By Shannon Pieper
Published Wednesday, August 1, 2012
In 2009, FDNY Lt. Ray McCormack roiled the fire service with a passionate keynote address at FDIC about the “culture of safety” that was developing in the fire service—and why he didn’t like it. One of the often-quoted lines from his presentation: “Too much safety makes Johnny a poor leader and a terrible rescuer.”
Many firefighters objected to Lt. McCormack’s presentation, arguing that his comments were inappropriate for a national presentation and could too easily be taken out of context and used to justify unsafe tactics. But just as many, if not more, felt that McCormack was simply putting voice to what they’d felt for some time now—that a continuing emphasis on preventing firefighter injury and death was threatening firefighters’ ability to do their job.
Three years later, firefighters continue to struggle with the need to be safe while still maintaining a certain level of aggressiveness, and fire chiefs struggle with how to teach firefighters to evaluate risk on the modern fireground, and respond accordingly.
That’s why it was refreshing to talk with Chief Richard Ennis of the City of Cape Girardeau (Mo.) Fire Department. Chief Ennis’ seminar at Fire-Rescue International (FRI), “Making Aggressive Offensive Fire Attacks in Today's World,” provides a new perspective. I caught up with Ennis before FRI to get his insight into this controversial topic.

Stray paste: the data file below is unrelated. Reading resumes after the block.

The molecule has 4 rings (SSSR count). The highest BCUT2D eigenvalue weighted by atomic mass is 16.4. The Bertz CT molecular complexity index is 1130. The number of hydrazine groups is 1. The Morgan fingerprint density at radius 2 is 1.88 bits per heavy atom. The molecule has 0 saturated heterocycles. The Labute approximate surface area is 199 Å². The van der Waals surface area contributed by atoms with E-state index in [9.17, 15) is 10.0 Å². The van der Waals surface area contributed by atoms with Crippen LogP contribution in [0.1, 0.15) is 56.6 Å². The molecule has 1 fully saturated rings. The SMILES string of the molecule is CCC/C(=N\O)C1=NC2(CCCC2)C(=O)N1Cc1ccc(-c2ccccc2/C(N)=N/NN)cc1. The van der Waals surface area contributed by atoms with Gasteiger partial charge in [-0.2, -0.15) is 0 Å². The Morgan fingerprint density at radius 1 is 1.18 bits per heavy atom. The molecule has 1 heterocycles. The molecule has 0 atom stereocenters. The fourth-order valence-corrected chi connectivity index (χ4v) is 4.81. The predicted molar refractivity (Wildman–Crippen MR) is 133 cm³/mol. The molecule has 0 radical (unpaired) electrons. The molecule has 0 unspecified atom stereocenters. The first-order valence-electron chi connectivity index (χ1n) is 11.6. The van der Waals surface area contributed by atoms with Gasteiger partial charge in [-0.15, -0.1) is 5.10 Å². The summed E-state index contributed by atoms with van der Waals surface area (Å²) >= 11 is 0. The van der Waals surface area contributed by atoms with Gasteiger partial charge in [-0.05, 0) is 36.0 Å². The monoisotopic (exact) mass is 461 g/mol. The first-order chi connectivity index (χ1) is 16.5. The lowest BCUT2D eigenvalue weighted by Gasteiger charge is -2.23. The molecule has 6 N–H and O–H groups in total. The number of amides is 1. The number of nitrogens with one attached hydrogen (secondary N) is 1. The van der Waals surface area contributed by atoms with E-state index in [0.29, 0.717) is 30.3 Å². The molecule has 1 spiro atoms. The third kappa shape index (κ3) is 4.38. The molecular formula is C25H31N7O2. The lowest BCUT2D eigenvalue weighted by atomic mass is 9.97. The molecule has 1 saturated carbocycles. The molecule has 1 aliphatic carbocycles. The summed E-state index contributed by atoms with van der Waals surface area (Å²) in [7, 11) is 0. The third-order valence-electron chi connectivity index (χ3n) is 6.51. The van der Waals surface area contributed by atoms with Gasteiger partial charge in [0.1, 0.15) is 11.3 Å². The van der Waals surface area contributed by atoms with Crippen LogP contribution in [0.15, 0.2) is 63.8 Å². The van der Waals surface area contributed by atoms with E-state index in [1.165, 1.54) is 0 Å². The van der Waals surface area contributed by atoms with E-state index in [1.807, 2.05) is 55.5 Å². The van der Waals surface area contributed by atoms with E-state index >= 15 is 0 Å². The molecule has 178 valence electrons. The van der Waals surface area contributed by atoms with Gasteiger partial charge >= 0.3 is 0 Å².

The Evolution of Safety
As Ennis points out, this is not the first time that the fire service has grappled with increased safety standards. “We started addressing firefighter safety in the late 70s and early 80s, and it was controversial then too, but not to the extent it is today,” he says. “People fought against wearing SCBA and bunker pants, and you heard arguments about the tradition of the fire service. Some people labeled you a ‘wimp’ if you had to wear an air pack.”
A key difference between then and now, though: “The safety initiatives then actually improved our aggressiveness, so it wasn’t as controversial,” Ennis says. “Now, we’ve gotten to the point where the safety pendulum has swung. Some of the initiatives we’re talking about now go against our aggressive tradition.”
Using the pendulum analogy again: On one end, you’d have complete safety—which, as Ennis notes, would basically involve not even setting off the tones. On the other end, you’d have complete aggressiveness—reckless abandonment on the fireground. “The question becomes, where do you want to be—and a lot of people say, in the middle,” Ennis says. “But the middle isn’t necessarily the right answer either. The right answer is based on available resources, and the quantity and quality of them—how well are they trained? How many people do we have? [Only when we answer those questions can we] push toward being effective, efficient and aggressive while also being safe.”